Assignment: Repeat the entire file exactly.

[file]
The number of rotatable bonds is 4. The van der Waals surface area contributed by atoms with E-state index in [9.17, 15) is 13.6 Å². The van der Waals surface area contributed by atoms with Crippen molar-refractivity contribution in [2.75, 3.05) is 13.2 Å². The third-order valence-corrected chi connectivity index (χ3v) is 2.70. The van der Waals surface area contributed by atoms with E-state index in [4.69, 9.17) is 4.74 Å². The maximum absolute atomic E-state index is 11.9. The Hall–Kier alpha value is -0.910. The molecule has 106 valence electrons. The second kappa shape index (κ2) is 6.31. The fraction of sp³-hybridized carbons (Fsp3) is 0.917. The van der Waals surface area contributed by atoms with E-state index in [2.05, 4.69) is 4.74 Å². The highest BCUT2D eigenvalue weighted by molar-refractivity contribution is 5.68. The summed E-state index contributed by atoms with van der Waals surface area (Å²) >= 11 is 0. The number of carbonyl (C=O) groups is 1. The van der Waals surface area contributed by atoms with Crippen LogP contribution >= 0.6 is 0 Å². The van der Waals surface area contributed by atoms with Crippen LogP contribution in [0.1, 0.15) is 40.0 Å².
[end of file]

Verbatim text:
The number of rotatable bonds is 4. The van der Waals surface area contributed by atoms with E-state index in [9.17, 15) is 13.6 Å². The van der Waals surface area contributed by atoms with Crippen molar-refractivity contribution in [2.75, 3.05) is 13.2 Å². The third-order valence-corrected chi connectivity index (χ3v) is 2.70. The van der Waals surface area contributed by atoms with E-state index in [4.69, 9.17) is 4.74 Å². The maximum absolute atomic E-state index is 11.9. The Hall–Kier alpha value is -0.910. The molecule has 106 valence electrons. The second kappa shape index (κ2) is 6.31. The fraction of sp³-hybridized carbons (Fsp3) is 0.917. The van der Waals surface area contributed by atoms with E-state index in [2.05, 4.69) is 4.74 Å². The highest BCUT2D eigenvalue weighted by molar-refractivity contribution is 5.68. The summed E-state index contributed by atoms with van der Waals surface area (Å²) >= 11 is 0. The number of carbonyl (C=O) groups is 1. The van der Waals surface area contributed by atoms with Crippen LogP contribution >= 0.6 is 0 Å². The van der Waals surface area contributed by atoms with Crippen LogP contribution in [0.1, 0.15) is 40.0 Å².